Current and Past Legislation
The Commission of Deaf, Deafblind, and Hard of Hearing Minnesotans is an advocacy organization that ensures individuals who are Deaf, DeafBlind, and hard of hearing have equal access to services, programs, and opportunities that are available to others. Here you will find listed the various legislative measures which the Commission has been successful in proposing and passing, year by year. We are grateful for all the support we have garnered in this process. Thank you!
2015 Legislative Agenda Team Key Talking Points
1. Employment supports for adults and youth who are deaf, deafblind and hard of hearing
HF 1023 (Hamilton) / SF 486 (Schmit)
• The state used to dedicate funds to deaf, deafblind and hard or hearing workers and their employers in the Metro area who needed training and assistance to overcome communication barriers and become successful employees. Before these funds were in place, there was a revolving door
• Other disability groups are guaranteed funds for employment supports—deaf and hard of hearing are the only disability group that was put into a competitive pool—from year to year they apply and don’t know if they will receive funds. They now receive only half of the funds they used to get and still only serve the metro area.
• This has been a good investment of state dollars: for every $1 spent, $3 was returned in wages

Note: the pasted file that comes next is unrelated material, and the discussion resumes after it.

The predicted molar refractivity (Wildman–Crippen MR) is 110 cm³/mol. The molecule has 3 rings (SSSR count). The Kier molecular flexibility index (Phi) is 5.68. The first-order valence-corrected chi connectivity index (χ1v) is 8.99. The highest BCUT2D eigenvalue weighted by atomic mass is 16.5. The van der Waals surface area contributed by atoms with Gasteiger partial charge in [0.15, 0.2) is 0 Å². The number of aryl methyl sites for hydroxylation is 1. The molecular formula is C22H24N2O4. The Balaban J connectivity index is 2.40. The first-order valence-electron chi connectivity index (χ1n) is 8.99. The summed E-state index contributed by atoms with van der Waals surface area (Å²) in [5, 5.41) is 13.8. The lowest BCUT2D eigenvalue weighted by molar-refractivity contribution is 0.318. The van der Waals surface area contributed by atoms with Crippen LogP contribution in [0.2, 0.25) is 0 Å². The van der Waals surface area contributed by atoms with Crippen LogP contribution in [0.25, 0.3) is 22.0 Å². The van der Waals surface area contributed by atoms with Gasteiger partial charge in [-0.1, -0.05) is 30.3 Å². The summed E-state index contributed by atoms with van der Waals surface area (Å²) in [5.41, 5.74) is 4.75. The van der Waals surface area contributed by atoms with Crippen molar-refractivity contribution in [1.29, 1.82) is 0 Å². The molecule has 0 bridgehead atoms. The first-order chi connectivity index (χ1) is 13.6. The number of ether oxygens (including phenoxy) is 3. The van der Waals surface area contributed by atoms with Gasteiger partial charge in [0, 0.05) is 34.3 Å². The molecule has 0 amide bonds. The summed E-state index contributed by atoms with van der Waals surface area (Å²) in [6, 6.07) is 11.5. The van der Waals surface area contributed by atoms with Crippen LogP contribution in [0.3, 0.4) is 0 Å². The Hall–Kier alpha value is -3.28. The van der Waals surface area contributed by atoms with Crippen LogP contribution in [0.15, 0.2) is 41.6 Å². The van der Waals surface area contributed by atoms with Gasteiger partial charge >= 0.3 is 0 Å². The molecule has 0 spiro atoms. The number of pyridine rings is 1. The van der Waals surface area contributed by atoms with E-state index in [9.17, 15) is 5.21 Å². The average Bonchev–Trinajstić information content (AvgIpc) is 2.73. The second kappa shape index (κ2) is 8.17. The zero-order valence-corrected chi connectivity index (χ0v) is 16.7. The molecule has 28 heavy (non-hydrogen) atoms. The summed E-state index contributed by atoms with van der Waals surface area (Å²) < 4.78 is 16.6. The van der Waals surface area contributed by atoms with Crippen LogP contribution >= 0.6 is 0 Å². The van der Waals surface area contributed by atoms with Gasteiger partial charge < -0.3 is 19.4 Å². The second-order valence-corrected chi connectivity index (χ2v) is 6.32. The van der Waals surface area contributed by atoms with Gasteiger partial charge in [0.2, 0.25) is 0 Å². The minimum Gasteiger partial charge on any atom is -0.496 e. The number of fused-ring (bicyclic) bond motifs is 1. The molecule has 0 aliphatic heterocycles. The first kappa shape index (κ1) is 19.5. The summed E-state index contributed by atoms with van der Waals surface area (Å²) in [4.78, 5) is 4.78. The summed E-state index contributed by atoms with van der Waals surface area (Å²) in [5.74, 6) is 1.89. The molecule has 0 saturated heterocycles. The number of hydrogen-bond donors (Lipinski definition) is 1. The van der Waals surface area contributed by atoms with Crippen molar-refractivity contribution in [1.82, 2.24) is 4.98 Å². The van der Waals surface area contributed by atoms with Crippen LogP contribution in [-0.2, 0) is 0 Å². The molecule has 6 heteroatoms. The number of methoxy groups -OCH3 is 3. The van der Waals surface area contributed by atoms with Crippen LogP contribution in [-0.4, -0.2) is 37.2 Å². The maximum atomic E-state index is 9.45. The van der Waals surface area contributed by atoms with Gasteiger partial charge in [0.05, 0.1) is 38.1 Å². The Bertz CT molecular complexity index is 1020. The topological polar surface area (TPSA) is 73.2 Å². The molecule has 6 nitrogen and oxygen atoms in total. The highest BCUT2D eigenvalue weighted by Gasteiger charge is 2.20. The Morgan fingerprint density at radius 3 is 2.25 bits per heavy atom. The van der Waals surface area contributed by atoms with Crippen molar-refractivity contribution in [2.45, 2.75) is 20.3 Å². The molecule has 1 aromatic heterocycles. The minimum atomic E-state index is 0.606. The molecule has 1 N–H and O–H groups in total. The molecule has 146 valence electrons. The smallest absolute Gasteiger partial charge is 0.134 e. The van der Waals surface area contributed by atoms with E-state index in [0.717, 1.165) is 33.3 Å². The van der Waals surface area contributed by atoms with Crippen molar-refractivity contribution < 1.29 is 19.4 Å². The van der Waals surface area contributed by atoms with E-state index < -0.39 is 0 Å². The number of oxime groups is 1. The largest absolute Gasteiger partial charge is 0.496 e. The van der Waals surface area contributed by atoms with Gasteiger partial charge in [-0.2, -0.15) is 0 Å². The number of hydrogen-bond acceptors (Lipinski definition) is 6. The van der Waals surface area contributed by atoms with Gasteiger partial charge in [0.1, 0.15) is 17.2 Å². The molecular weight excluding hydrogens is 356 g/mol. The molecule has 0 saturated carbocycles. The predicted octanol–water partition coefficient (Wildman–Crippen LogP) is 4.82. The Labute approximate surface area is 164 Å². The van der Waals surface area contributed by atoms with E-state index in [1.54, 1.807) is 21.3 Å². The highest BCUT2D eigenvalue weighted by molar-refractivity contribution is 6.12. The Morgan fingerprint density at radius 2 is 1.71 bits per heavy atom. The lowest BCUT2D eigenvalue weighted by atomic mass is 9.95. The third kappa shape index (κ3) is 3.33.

• 90% of youth in programs like VECTOR are employed or enrolled in post-secondary education at the time of graduation.
• Without funding, the organizations that offer these critical services have to lay off staff and cut back—not expand the way we need them to.
• The bill will expand services from just the metro area to Greater Minnesota. Organizations already providing the services and others could apply.
• The proposal is for $1.2 million per year and would provide grants in the metro area and Greater Minnesota for both transition-aged youth and adults.
2. Establish a Central Accommodation Fund for State Agencies
HF 1078 (Urdahl) / SF 989 (Metzen)
• With the worker shortages in Minnesota, the State needs to do more to encourage people to join the labor force and attract and retain the best workers as state employees
• A best practice for hiring more workers with disabilities is to have a Central Accommodation Fund that all state agencies can tap into to pay for special software, equipment, sign language interpreters or other technology.
• Then hiring managers won’t have to worry about the cost of accommodations in their budgets, especially at small agencies
• It will show that the state is committed to hiring workers with disabilities
• Private companies, like IBM, SunTrust and Microsoft, use Central Accommodation Funds
• The federal government and the U of M also use Central Funds.
• The proposal is for $500,000 per year, which should be enough for accommodations and to cover the Department of Administration’s cost of overseeing the fund.
3. Require Closed Captioning be Activated on TVs in Public Places
HF 253 (Newton) / SF 987 (Johnson)
• Activating closed captioning makes TVs in public places (restaurants, bars, gyms, hospitals, etc.) accessible to people who are deaf and hard of hearing
• It is helpful to hearing people in noisy environments and people learning English.
• The ADA requires that content be captioned and that TVs are able to display captions. This requires that the captioning be activated.